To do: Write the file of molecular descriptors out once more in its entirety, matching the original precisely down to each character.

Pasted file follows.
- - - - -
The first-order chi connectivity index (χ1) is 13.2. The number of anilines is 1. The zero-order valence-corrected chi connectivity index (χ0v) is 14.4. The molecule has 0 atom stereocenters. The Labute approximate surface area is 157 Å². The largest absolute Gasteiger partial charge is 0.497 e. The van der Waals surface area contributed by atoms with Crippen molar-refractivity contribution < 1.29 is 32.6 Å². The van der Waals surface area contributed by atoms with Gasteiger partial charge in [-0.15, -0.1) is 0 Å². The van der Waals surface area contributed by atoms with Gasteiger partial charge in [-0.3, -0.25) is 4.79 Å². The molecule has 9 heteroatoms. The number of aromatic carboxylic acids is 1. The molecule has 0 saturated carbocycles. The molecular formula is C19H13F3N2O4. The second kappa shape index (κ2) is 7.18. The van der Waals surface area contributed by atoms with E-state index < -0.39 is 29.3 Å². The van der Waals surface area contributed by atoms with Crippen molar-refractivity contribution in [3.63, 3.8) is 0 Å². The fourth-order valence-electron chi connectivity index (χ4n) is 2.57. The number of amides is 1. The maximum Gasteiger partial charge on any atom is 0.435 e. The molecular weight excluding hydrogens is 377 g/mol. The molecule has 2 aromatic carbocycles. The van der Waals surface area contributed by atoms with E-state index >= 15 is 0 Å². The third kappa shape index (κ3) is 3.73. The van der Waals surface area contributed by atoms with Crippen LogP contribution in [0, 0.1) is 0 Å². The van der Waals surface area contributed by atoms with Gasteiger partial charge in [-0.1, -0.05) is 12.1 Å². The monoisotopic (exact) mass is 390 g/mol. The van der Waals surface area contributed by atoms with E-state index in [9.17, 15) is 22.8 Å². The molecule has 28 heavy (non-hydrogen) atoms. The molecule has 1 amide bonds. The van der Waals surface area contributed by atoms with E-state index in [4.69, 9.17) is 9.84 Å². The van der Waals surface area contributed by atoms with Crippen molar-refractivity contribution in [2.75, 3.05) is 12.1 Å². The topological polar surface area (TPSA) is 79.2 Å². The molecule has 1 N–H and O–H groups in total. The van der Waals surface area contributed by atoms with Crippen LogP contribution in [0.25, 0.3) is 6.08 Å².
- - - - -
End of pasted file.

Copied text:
The first-order chi connectivity index (χ1) is 13.2. The number of anilines is 1. The zero-order valence-corrected chi connectivity index (χ0v) is 14.4. The molecule has 0 atom stereocenters. The Labute approximate surface area is 157 Å². The largest absolute Gasteiger partial charge is 0.497 e. The van der Waals surface area contributed by atoms with Crippen molar-refractivity contribution < 1.29 is 32.6 Å². The van der Waals surface area contributed by atoms with Gasteiger partial charge in [-0.15, -0.1) is 0 Å². The van der Waals surface area contributed by atoms with Gasteiger partial charge in [-0.3, -0.25) is 4.79 Å². The molecule has 9 heteroatoms. The number of aromatic carboxylic acids is 1. The molecule has 0 saturated carbocycles. The molecular formula is C19H13F3N2O4. The second kappa shape index (κ2) is 7.18. The van der Waals surface area contributed by atoms with E-state index < -0.39 is 29.3 Å². The van der Waals surface area contributed by atoms with Crippen molar-refractivity contribution in [3.63, 3.8) is 0 Å². The fourth-order valence-electron chi connectivity index (χ4n) is 2.57. The number of amides is 1. The maximum Gasteiger partial charge on any atom is 0.435 e. The molecular weight excluding hydrogens is 377 g/mol. The molecule has 2 aromatic carbocycles. The van der Waals surface area contributed by atoms with E-state index >= 15 is 0 Å². The third kappa shape index (κ3) is 3.73. The van der Waals surface area contributed by atoms with Crippen LogP contribution in [0, 0.1) is 0 Å². The van der Waals surface area contributed by atoms with Gasteiger partial charge in [-0.1, -0.05) is 12.1 Å². The monoisotopic (exact) mass is 390 g/mol. The van der Waals surface area contributed by atoms with E-state index in [9.17, 15) is 22.8 Å². The molecule has 28 heavy (non-hydrogen) atoms. The molecule has 1 amide bonds. The van der Waals surface area contributed by atoms with E-state index in [4.69, 9.17) is 9.84 Å². The van der Waals surface area contributed by atoms with Crippen molar-refractivity contribution in [2.75, 3.05) is 12.1 Å². The topological polar surface area (TPSA) is 79.2 Å². The molecule has 1 N–H and O–H groups in total. The van der Waals surface area contributed by atoms with Crippen LogP contribution in [0.25, 0.3) is 6.08 Å².